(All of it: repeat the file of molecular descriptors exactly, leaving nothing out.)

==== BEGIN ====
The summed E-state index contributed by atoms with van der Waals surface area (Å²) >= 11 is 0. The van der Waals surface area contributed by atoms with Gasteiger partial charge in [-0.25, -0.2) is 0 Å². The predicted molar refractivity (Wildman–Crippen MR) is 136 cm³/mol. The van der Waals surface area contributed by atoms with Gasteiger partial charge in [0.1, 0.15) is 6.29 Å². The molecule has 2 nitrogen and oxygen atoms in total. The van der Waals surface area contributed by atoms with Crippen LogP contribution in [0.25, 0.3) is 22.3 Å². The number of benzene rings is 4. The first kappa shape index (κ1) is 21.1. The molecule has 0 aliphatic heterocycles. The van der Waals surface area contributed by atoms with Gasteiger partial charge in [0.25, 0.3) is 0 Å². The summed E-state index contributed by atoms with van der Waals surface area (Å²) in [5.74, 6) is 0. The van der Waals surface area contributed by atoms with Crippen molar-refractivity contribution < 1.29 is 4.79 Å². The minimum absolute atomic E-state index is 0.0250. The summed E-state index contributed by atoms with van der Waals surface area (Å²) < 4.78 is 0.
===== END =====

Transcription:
The summed E-state index contributed by atoms with van der Waals surface area (Å²) >= 11 is 0. The van der Waals surface area contributed by atoms with Gasteiger partial charge in [-0.25, -0.2) is 0 Å². The predicted molar refractivity (Wildman–Crippen MR) is 136 cm³/mol. The van der Waals surface area contributed by atoms with Gasteiger partial charge in [0.1, 0.15) is 6.29 Å². The molecule has 2 nitrogen and oxygen atoms in total. The van der Waals surface area contributed by atoms with Crippen LogP contribution in [0.25, 0.3) is 22.3 Å². The number of benzene rings is 4. The first kappa shape index (κ1) is 21.1. The molecule has 0 aliphatic heterocycles. The van der Waals surface area contributed by atoms with Gasteiger partial charge in [0.25, 0.3) is 0 Å². The summed E-state index contributed by atoms with van der Waals surface area (Å²) in [5.74, 6) is 0. The van der Waals surface area contributed by atoms with Crippen molar-refractivity contribution < 1.29 is 4.79 Å². The minimum absolute atomic E-state index is 0.0250. The summed E-state index contributed by atoms with van der Waals surface area (Å²) < 4.78 is 0.